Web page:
Table of Contents
PGIM Fixed Income’s U.S. Liquidity Relative Value Strategy is a market-neutral, non-credit strategy investing in liquid sectors of the U.S. fixed income market. The Strategy seeks to maximize total return on a risk-adjusted basis by investing in relative value opportunities within sectors of the U.S. fixed income market that are considered to be liquid
The U.S. Liquidity Relative Value Strategy’s relative value platform is predicated on the belief that there are both persistent structural inefficiencies as well as near term dislocations in the liquid and securitized sectors of the U.S. fixed income market. In our experience, different markets are characterized by different structural inefficiencies, some for long periods of time. The proprietary quantitative models we use in the Strategy are expressly designed to identify and capitalize on such inefficiencies. The Senior Portfolio Managers expect that the Strategy will, in the aggregate, exhibit little correlation to the broad equity or fixed income indices.
The U.S. Liquidity Relative Value Strategy currently implements six different trading Sub-Strategies, with three of those Sub-Strategies considered “strategic” allocations and the other three used “opportunistically”. The three “strategic” allocations include: Treasury Optimal, Treasury Relative Value, and MBS Relative Value Sub-Strategies. The other three allocations include: Swaps Relative Value, Futures Relative Value, and Spread Trading, which are used more opportunistically, and have a lower portfolio target weight. Please note that the use of “target” weights are not hard-and-fast maximums or minimums. Actual portfolio weights may differ materially from target weights in different market environments.
The Strategy seeks alpha through six primary trading strategies:
- Treasury Optimal - Seeks to maximize fundamental value in U.S. Treasuries using proprietary quantitative models
- Treasury Relative Value - Seeks relative value along the U.S. Treasury curve using proprietary quantitative models, along with portfolio manager input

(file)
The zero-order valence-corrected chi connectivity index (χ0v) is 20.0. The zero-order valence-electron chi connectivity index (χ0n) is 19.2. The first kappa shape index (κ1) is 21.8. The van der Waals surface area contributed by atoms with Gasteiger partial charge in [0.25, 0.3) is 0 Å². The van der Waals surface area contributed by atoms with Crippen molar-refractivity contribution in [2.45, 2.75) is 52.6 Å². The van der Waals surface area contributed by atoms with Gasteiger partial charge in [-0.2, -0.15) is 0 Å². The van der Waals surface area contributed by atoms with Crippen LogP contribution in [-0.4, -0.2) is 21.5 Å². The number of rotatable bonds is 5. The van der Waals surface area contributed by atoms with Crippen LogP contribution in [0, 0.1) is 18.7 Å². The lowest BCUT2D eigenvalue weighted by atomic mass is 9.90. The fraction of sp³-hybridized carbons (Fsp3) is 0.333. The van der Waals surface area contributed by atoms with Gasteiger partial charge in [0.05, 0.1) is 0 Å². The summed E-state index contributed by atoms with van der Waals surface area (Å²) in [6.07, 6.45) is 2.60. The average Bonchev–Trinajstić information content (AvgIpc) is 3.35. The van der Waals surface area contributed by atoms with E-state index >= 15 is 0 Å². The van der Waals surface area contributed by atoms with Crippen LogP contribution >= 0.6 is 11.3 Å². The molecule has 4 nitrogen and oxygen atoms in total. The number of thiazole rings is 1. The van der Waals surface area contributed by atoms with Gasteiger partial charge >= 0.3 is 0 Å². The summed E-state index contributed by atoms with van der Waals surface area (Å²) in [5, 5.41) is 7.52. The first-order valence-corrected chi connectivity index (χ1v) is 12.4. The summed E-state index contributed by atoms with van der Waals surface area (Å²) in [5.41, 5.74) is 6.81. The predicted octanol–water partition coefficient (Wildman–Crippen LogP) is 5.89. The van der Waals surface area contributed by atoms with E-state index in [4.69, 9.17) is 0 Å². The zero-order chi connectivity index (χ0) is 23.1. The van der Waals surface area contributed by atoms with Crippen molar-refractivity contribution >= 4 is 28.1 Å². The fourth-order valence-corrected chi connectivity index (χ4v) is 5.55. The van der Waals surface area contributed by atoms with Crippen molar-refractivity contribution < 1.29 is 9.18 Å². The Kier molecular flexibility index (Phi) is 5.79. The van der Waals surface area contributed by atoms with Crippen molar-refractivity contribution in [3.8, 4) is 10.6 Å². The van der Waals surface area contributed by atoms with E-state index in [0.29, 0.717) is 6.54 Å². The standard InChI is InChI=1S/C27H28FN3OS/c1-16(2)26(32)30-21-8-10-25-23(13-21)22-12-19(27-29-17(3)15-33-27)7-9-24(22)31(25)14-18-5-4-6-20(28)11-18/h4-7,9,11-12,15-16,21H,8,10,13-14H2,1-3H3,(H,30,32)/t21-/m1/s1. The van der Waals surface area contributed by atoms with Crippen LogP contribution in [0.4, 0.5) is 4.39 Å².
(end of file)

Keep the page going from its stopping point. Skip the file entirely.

- MBS Relative Value - Seeks relative value in U.S. mortgages using proprietary quantitative models, along with portfolio manager input
- Swaps Relative Value - Seeks relative value in the swaps and Eurodollar markets using our proprietary quantitative curve model
- Futures Relative Value – Seeks arbitrage opportunities between futures and Treasury markets
- Spread Trading - Seeks relative value spread opportunities between Treasuries, agencies, and mortgage-backed securities
With these as a guide, the Senior Portfolio managers continually seek to construct a diversified mix of these strategies to maximize the ex-ante information ratio of an overall portfolio while managing systemic risks. They continually evaluate the opportunity set within each Sub-Strategy and adjust weights accordingly.
The Senior Portfolio Managers, as well as the sector managers who work with them, seek to identify relative value opportunities using PGIM Fixed Income’s proprietary quantitative analytics, as well as their seasoned qualitative judgment and trading expertise.
Each opportunity is evaluated by the Senior Portfolio Managers based on its expected unit of return per unit of volatility, net of transactions costs. If the expected return from convergence is greater than the expected volatility, the Portfolio Manager will implement the trade. Specifically, the Portfolio Manager will establish a long position in the “cheap” security and short the “rich” security, while simultaneously taking opposite positions in the financing markets. PGIM Fixed Income incorporates a variety of these types of trades within each Sub-Strategy, seeking at all times to maximize the overall expected information ratio of the overall portfolio while remaining within the constraints established by the risk budget used by PGIM Fixed Income in connection with the management of the Strategy.
The risk budget is the starting point for portfolio construction. Each sector manager then assesses prevailing relative value opportunities in his sector, mindful of the amount of risk he is able to “spend” in the sector or strategy. Each sector manager then raises his best relative value ideas to the Senior Portfolio Managers, who collectively assess all of the ideas from all sectors together. In making their assessment, the Senior Portfolio Managers consider existing positions in a portfolio, existing risk exposures, the risk budget and how it is currently filled, and market, trading, and liquidity considerations.
1 There is no guarantee that these objectives will be met.
2 On average, over a full market cycle defined as three to five years.
No risk management technique can guarantee the mitigation of elimination of risk in any market environment.
Source: PGIM Fixed Income as of September 30, 2020.